fgetc returns wrong pointer...?

This is a discussion on fgetc returns wrong pointer...? within the C Programming forums, part of the General Programming Boards category; Hey CPeople... I have made some small tolls using fgetc to read from files, for upload purposes. But now I'm ...

  1. #1
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    Question fgetc returns wrong pointer...?

    Hey CPeople...

    I have made some small tolls using fgetc to read from files, for upload purposes. But now I'm having an error I can't figure out...?

    I'm using Code:blocks with the GCC.

    Code:
    FILE	*pUploadFile;
    fpos_t 	pFilePosition;
    ...


    Code:
        for (uiCounter = 2; uiCounter < DMX_BUF_SIZE; uiCounter++)					
        {
    		if (!bPacketFull)
                   {
    			ucDMXTxBuff[uiCounter]		= iFileCharRead;
    			iFileCharRead			= fgetc(pUploadFile);
    
    			if(iFileCharRead == EOF)
                           {
    				EOF_Reached		= true;									
    				bPacketFull		= true;
                           }
                   }
    		else
    			ucDMXTxBuff[uiCounter]		= 0x00;
        }
    What happens, I am reading a char at a time in to the array ucDMXTxBuff, which starts off OK. When the pointer for the file is 0x12d, it goes wrong. I reads the byte correct, but it returns a pointer for the file that is now 0x328. In the next cycle it jumps even further, and then some times again it increments with only 1 as I would suppose it should...?

    Do any one have a clue of what might be the problem...?


    Best Regards
    Henrik Green
    Last edited by GreenC; 06-23-2010 at 06:25 AM.

  2. #2
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    It seems to me like you could do the same with this:

    Code:
    for(uiCounter = 2; uiCounter < DMX_BUF_SIZE; uiCounter++)
    {
            if( (iFileCharRead = fgetc(pUploadFile)) != EOF)
                    ucDMXTxBuff[uiCounter]  = iFileCharRead;
    }
    And that is only really necessary if you suspect that the file is larger than your buffer size.

  3. #3
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    Thanks... I will try this... the buffer is much smaller than the file. The buffer is of 256bytes, which is temporary, until the contents is transmittet by a USB device.

    The file that I'm reading is a AES encrypted file that I have created my self, and the file seems fine with no errors.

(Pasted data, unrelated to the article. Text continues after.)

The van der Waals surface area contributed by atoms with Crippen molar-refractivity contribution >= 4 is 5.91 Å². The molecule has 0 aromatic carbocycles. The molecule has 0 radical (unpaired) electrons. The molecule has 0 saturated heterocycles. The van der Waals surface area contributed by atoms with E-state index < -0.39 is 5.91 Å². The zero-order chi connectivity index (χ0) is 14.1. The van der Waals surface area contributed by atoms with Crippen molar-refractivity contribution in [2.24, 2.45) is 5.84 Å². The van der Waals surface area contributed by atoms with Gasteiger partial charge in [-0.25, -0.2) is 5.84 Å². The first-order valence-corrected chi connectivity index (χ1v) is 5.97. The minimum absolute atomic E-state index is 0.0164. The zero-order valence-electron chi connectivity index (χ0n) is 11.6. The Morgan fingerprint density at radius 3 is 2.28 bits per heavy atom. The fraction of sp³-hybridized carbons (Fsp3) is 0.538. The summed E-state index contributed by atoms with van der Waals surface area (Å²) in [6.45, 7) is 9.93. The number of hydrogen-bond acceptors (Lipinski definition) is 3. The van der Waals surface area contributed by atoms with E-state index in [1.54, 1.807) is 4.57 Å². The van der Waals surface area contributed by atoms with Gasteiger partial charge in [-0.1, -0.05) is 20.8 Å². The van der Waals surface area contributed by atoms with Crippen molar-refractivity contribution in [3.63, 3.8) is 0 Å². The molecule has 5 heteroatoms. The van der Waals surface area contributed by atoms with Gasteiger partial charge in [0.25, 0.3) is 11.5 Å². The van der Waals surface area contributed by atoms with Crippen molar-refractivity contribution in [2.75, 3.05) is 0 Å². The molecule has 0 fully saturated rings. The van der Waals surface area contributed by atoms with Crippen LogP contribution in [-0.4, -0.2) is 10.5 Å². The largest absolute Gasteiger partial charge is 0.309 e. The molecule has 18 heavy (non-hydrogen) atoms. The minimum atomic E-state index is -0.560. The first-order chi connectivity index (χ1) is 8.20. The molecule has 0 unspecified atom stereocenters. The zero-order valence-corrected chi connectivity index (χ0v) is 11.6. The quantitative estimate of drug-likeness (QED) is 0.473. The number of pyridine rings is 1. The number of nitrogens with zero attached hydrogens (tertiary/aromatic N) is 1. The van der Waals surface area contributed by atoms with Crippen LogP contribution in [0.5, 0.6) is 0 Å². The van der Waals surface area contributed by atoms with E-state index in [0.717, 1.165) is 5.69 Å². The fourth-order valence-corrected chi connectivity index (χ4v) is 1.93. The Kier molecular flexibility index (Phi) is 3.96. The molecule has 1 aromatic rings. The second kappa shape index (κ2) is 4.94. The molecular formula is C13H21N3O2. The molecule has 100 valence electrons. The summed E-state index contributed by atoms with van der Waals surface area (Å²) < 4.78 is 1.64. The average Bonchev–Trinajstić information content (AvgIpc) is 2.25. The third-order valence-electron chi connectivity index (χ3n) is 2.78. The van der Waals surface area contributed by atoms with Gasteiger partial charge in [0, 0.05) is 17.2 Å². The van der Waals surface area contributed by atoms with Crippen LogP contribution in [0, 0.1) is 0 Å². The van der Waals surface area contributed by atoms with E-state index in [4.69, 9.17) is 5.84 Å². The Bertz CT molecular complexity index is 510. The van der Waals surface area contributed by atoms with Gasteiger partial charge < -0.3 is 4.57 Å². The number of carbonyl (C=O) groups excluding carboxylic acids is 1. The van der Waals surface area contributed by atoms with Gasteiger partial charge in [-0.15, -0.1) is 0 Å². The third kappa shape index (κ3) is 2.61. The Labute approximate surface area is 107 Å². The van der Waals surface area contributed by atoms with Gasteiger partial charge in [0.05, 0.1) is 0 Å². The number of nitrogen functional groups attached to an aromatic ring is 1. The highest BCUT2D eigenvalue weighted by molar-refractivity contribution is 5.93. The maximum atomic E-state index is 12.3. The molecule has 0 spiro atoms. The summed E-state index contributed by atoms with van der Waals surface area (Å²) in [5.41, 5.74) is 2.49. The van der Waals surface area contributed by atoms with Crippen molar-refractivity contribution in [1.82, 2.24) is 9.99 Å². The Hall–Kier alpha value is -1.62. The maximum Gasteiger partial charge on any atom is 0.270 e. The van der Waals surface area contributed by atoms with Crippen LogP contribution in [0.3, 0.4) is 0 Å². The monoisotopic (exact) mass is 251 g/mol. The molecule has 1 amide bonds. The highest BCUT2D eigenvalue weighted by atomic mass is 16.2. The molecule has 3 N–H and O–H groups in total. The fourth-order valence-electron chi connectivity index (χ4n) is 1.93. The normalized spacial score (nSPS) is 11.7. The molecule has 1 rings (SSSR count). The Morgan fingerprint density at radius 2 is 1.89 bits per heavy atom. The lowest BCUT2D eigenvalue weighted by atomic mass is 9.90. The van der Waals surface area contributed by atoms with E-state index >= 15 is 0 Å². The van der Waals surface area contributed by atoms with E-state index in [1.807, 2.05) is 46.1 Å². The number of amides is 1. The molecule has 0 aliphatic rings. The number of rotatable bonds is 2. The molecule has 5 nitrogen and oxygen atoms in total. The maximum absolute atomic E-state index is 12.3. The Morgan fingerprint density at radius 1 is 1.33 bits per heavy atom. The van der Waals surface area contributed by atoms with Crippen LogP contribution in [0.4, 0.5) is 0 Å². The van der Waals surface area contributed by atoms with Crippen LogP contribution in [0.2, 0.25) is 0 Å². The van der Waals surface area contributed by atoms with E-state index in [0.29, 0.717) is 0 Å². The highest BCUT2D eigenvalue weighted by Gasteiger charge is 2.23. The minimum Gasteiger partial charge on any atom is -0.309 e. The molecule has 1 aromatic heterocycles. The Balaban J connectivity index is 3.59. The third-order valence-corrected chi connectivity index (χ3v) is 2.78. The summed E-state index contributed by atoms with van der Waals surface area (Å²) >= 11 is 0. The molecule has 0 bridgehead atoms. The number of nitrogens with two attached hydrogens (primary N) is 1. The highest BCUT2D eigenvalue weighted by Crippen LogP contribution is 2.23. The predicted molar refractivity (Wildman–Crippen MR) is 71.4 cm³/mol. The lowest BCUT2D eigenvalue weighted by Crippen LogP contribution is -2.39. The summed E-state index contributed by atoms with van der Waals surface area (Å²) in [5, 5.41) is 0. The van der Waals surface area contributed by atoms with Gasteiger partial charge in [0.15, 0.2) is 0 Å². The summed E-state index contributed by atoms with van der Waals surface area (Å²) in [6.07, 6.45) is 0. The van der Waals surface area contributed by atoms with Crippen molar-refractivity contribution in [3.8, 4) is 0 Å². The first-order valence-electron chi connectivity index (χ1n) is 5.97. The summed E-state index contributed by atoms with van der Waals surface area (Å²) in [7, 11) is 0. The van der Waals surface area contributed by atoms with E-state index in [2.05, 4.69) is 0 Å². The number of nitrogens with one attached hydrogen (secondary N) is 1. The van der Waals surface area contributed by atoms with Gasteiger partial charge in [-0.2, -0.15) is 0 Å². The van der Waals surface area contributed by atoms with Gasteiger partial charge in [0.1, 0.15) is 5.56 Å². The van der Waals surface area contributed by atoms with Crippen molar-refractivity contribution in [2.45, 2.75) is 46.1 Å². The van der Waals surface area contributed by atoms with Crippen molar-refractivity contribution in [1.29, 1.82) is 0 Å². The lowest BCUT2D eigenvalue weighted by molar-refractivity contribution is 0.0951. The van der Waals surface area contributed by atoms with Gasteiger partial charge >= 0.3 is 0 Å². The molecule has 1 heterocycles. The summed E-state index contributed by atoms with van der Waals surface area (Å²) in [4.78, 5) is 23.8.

Anyway I will try the more compact version, to se if there is any luck...

    Thanks... :-) Green

  4. #4
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    Well, though this code is looks better, it still starts to jump forward in the file pointer.... :-( It is still at 0x12d where it jumps to 0x328. This is not near the End Of File.

    I believe that any chars are legal, and should not make the fgetc to increment the pointer with more than one...?


    Best Regards
    Henrik Green
    Last edited by GreenC; 06-23-2010 at 06:41 AM.

  5. #5
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    I agree, it shouldn't and it doesn't by it self. If it does it's most likely due to some logical error in the code, so simplifying the code leads to fewer places where things can go wrong. From what you have posted I can't tell what causes the file pointer to jump ahead in the file. Perhaps someone else can see it.

  6. #6
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    Thanks Subsonics, I agree... I do not expect that fgetc is doing something wrong... It myst be the way I'm using it... Wrong definitions etc... Thanks for the hint, I will try to simplify the code... Then hope that I can see what is tricking this...


    :-) Green

  7. #7
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    I might have been missing what happens when fgetc reads a 0xD and 0xA (carriage return & end of line). So it seems like I will need to handle these two characters differently...


    :-) Green

  8. #8
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    If it's binary file, don't forget to open in binary mode.

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    Thanks Bayint,

    It is an Intel Hex file, never the less I believe that I have not been aware of which mode that I have opened my file in...


    :-) Green

  10. #10
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    fgetc doesn't return a pointer, it returns an int. Also, iFileCharRead needs to be an int as well, or your EOF check won't test correctly. What value is it that you think you're testing?


    Quzah.
    Hope is the first step on the road to disappointment.

  11. #11
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    Oh yeh, I have that right (iFileCharRead is an int)... It was my terminology that was not all ok... That is I'm testing the iFileCharRead to see if I have reached EOF. But I need to take care of the 0x0D 0x0A as well.

    :-) Green

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